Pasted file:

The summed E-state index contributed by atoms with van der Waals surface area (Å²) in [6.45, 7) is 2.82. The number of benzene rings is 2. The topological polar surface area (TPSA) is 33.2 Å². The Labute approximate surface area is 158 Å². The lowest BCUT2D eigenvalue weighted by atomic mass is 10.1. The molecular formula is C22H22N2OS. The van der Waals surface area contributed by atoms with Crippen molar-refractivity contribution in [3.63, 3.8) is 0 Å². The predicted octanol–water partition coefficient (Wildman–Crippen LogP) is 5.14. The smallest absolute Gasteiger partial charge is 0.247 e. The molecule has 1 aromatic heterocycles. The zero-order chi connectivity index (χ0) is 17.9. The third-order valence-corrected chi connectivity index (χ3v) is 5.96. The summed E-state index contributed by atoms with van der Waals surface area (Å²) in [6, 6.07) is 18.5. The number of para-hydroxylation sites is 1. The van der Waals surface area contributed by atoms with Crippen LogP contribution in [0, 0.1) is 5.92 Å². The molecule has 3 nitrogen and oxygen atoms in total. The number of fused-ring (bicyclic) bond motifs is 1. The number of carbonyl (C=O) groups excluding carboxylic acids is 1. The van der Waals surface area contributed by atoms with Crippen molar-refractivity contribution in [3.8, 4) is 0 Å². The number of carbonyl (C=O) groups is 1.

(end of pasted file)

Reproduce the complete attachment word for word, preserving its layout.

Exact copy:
The summed E-state index contributed by atoms with van der Waals surface area (Å²) in [6.45, 7) is 2.82. The number of benzene rings is 2. The topological polar surface area (TPSA) is 33.2 Å². The Labute approximate surface area is 158 Å². The lowest BCUT2D eigenvalue weighted by atomic mass is 10.1. The molecular formula is C22H22N2OS. The van der Waals surface area contributed by atoms with Crippen molar-refractivity contribution in [3.63, 3.8) is 0 Å². The predicted octanol–water partition coefficient (Wildman–Crippen LogP) is 5.14. The smallest absolute Gasteiger partial charge is 0.247 e. The molecule has 1 aromatic heterocycles. The zero-order chi connectivity index (χ0) is 17.9. The third-order valence-corrected chi connectivity index (χ3v) is 5.96. The summed E-state index contributed by atoms with van der Waals surface area (Å²) in [6, 6.07) is 18.5. The number of para-hydroxylation sites is 1. The van der Waals surface area contributed by atoms with Crippen LogP contribution in [0, 0.1) is 5.92 Å². The molecule has 3 nitrogen and oxygen atoms in total. The number of fused-ring (bicyclic) bond motifs is 1. The number of carbonyl (C=O) groups excluding carboxylic acids is 1. The van der Waals surface area contributed by atoms with Crippen molar-refractivity contribution in [3.8, 4) is 0 Å². The number of carbonyl (C=O) groups is 1.